The wind and rain did little to dampen the resolve of upwards of 28,000 people who made the trek yesterday to the tiny hamlet of Melancthon, just outside of Orangeville to gather at Foodstock. Close to 100 chefs from across Canada were on hand, donating their time and talent to protest the Melancthon Quarry with the best weapons at their disposal; a rich and diverse offering of food reflecting the gifts that our land produces.
Area chefs Jamie Kennedy of Gilead Cafe, Matty Matheson of Parts & Labour, Albert Ponzo of Le Select, Alexandra Feswick of Brockton General, Graham Pratt of the Gabardine and Rodney Bowers of Hey Meatball were among the many chefs on hand cooking, serving and actively showing support for local food and demonstrating against the massive dig.
“It really shows that we are not just by ourselves thinking about this quarry,” says Stadtländer, who started the Foodstock ball rolling and is the man behind the event. “The decision makers must see there is a lot of resistance and people care about land and water. We are standing united and support our farmers,” he said. “When we stand up we can actually do something.”
Held directly across the road from the proposed quarry, the event took place on Adam Black’s property. Black’s family has been farming the land next to the site for three generations and refused to sell to the quarry developers, an American company called Highland which is planning to excavate the limestone under the water table.
In order to access the billion tonnes of rock they’ll have to pump an estimated 600 million litres of water from the area every day.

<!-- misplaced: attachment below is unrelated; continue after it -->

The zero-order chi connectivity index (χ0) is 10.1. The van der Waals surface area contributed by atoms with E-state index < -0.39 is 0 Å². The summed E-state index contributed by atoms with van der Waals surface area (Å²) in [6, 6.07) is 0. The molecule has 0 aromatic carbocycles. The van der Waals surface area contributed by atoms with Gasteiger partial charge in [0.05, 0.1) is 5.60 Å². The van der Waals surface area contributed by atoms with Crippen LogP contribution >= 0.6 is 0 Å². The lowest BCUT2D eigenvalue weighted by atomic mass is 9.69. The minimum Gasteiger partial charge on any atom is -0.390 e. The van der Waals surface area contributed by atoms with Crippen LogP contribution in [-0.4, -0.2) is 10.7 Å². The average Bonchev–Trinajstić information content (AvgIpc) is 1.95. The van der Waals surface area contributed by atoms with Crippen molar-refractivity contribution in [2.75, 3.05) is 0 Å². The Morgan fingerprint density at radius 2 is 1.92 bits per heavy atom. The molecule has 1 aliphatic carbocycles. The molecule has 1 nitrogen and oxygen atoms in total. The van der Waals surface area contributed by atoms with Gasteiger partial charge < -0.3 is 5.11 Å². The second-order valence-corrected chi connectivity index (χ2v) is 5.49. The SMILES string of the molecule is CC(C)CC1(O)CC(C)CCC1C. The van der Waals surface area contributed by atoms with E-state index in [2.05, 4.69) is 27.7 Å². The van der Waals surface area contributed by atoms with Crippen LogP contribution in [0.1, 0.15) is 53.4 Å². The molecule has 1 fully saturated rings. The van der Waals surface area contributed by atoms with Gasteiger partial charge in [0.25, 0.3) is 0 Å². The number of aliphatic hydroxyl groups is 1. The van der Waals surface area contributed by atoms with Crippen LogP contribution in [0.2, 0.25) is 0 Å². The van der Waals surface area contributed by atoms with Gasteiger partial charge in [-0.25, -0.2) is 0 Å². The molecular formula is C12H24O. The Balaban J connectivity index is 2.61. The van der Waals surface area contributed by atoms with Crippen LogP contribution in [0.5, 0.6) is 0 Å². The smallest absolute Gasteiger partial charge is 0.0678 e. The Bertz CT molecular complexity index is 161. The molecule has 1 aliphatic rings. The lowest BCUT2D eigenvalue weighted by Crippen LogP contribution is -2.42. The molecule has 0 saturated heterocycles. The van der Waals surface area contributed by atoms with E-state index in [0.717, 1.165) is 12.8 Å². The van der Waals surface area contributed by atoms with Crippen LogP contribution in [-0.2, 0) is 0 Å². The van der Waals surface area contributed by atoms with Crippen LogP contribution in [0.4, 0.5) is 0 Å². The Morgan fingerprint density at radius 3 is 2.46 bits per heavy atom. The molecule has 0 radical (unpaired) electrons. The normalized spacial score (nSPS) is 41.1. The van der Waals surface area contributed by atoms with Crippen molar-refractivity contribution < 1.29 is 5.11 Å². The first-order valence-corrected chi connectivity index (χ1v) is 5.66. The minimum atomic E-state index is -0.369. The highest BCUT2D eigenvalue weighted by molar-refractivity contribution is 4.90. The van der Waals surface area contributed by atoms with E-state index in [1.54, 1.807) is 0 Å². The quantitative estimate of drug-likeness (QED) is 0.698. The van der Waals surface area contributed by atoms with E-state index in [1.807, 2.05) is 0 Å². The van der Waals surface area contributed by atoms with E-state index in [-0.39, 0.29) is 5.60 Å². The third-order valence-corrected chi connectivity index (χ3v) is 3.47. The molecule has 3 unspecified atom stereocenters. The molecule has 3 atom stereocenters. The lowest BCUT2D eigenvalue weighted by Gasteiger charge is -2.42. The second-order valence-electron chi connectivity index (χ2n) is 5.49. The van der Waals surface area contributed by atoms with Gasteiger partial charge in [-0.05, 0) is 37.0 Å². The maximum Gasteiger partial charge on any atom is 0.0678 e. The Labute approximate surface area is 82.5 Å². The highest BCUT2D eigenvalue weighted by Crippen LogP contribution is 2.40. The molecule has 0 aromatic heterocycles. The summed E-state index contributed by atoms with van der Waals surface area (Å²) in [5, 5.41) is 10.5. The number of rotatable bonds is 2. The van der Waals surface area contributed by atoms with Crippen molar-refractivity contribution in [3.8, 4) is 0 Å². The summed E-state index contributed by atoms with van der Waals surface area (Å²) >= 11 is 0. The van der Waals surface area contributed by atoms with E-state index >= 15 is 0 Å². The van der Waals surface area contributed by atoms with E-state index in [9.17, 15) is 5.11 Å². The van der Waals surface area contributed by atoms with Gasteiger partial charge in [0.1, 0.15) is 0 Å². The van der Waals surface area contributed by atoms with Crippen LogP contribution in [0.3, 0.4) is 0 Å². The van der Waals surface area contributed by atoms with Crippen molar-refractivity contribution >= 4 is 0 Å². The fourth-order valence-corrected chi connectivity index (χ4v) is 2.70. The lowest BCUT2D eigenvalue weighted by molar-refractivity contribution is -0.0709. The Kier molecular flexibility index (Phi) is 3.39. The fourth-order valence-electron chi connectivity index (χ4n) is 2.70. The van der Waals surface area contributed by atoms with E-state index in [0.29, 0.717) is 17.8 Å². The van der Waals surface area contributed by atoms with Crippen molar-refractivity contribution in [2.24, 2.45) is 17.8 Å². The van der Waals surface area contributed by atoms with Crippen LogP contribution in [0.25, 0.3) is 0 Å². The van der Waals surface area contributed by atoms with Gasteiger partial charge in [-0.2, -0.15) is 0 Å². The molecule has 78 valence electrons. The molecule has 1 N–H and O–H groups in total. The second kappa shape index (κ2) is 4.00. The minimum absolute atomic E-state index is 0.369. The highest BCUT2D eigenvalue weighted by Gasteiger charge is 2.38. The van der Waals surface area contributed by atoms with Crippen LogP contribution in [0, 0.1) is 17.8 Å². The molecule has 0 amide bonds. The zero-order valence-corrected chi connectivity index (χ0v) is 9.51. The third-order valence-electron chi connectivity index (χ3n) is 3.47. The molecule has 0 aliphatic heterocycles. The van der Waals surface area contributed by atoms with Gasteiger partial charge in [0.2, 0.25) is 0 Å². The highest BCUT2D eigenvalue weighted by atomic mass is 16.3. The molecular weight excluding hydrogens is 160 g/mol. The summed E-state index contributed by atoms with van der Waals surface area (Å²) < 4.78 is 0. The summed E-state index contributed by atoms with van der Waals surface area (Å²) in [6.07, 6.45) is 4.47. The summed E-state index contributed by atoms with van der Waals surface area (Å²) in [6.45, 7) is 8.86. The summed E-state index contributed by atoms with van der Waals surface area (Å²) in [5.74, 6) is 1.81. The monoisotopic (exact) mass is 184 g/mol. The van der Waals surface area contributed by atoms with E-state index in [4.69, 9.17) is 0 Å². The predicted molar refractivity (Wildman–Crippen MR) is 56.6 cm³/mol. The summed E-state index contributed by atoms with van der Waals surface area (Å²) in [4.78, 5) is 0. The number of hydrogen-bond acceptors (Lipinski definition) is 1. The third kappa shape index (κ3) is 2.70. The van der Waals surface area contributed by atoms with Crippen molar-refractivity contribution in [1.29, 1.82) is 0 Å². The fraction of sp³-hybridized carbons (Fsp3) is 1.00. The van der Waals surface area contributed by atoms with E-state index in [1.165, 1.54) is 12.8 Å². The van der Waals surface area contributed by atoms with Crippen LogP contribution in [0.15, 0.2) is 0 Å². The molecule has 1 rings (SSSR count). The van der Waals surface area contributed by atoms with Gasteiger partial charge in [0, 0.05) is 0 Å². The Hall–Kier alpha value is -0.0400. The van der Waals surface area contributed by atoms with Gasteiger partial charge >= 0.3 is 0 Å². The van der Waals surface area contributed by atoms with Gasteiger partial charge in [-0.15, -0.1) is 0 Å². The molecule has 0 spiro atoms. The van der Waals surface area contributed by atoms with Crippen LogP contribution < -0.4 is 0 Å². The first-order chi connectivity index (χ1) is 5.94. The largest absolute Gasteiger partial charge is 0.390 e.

The quarry lands are to stretch five kilometre across and plunge 200 feet down and will become the largest quarry in Canada. A “mega quarry” is defined as having a rock reserve of at least 150 million tones; the Highland reserve has one billion tonnes, part of a six-billion-tonne deposit. The “mega quarry” is slated to irreversibly destroy this prime farmland north of Orangeville, 1/3 the size of downtown Toronto, transforming gently rolling hills and pastures into a huge rock pit, and draining the water table for the surrounding area.
The chilly fall weather made the scene all the more authentic, reminding those who attended of the relationship between the land, it’s people and the elements. A rainy autumn sky, windswept fields and the smell of the earth’s bounty being cooked on fields that feed, nurture and served to remind us; this land is your land, this land is my land. Although the overall mood was festive, with musicians ranging from Jim Cuddy to Sarah Harmer, an undercurrent of alarm was tangible, as many were unsure whether the gathering was a protest, a celebration or an Irish wake-up call, perhaps too late. The colliding clouds and limestone sky seemed to warn one and all, a storm is coming.
Watch this site for a video from the event that we’ll be posting on Wednesday. To see more pictures from the event go here or search the Foodstock hashtag (#foodstock) on twitter.